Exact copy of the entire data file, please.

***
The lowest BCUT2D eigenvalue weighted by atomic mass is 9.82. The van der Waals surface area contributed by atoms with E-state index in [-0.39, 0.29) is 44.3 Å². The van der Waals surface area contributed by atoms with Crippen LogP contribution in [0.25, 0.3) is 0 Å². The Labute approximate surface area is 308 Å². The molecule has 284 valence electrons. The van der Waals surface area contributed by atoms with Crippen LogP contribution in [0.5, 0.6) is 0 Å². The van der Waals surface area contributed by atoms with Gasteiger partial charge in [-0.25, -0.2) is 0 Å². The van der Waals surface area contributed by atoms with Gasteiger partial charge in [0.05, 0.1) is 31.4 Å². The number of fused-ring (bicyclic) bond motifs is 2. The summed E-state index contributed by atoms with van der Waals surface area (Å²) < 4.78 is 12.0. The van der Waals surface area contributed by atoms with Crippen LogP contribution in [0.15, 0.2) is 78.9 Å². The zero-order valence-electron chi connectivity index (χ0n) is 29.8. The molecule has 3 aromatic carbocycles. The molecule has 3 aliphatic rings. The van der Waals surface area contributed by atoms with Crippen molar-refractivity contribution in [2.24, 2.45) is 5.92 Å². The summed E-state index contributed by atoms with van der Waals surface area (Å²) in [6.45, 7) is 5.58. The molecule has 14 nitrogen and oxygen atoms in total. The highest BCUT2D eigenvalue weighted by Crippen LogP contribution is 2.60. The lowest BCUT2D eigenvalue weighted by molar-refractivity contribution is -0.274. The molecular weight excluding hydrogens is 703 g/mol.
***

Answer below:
The lowest BCUT2D eigenvalue weighted by atomic mass is 9.82. The van der Waals surface area contributed by atoms with E-state index in [-0.39, 0.29) is 44.3 Å². The van der Waals surface area contributed by atoms with Crippen LogP contribution in [0.25, 0.3) is 0 Å². The Labute approximate surface area is 308 Å². The molecule has 284 valence electrons. The van der Waals surface area contributed by atoms with Crippen LogP contribution in [0.5, 0.6) is 0 Å². The van der Waals surface area contributed by atoms with Gasteiger partial charge in [-0.25, -0.2) is 0 Å². The van der Waals surface area contributed by atoms with Gasteiger partial charge in [0.05, 0.1) is 31.4 Å². The number of fused-ring (bicyclic) bond motifs is 2. The summed E-state index contributed by atoms with van der Waals surface area (Å²) < 4.78 is 12.0. The van der Waals surface area contributed by atoms with Crippen LogP contribution in [0.15, 0.2) is 78.9 Å². The zero-order valence-electron chi connectivity index (χ0n) is 29.8. The molecule has 3 aromatic carbocycles. The molecule has 3 aliphatic rings. The van der Waals surface area contributed by atoms with Crippen molar-refractivity contribution in [2.24, 2.45) is 5.92 Å². The summed E-state index contributed by atoms with van der Waals surface area (Å²) in [6.45, 7) is 5.58. The molecule has 14 nitrogen and oxygen atoms in total. The highest BCUT2D eigenvalue weighted by Crippen LogP contribution is 2.60. The lowest BCUT2D eigenvalue weighted by molar-refractivity contribution is -0.274. The molecular weight excluding hydrogens is 703 g/mol.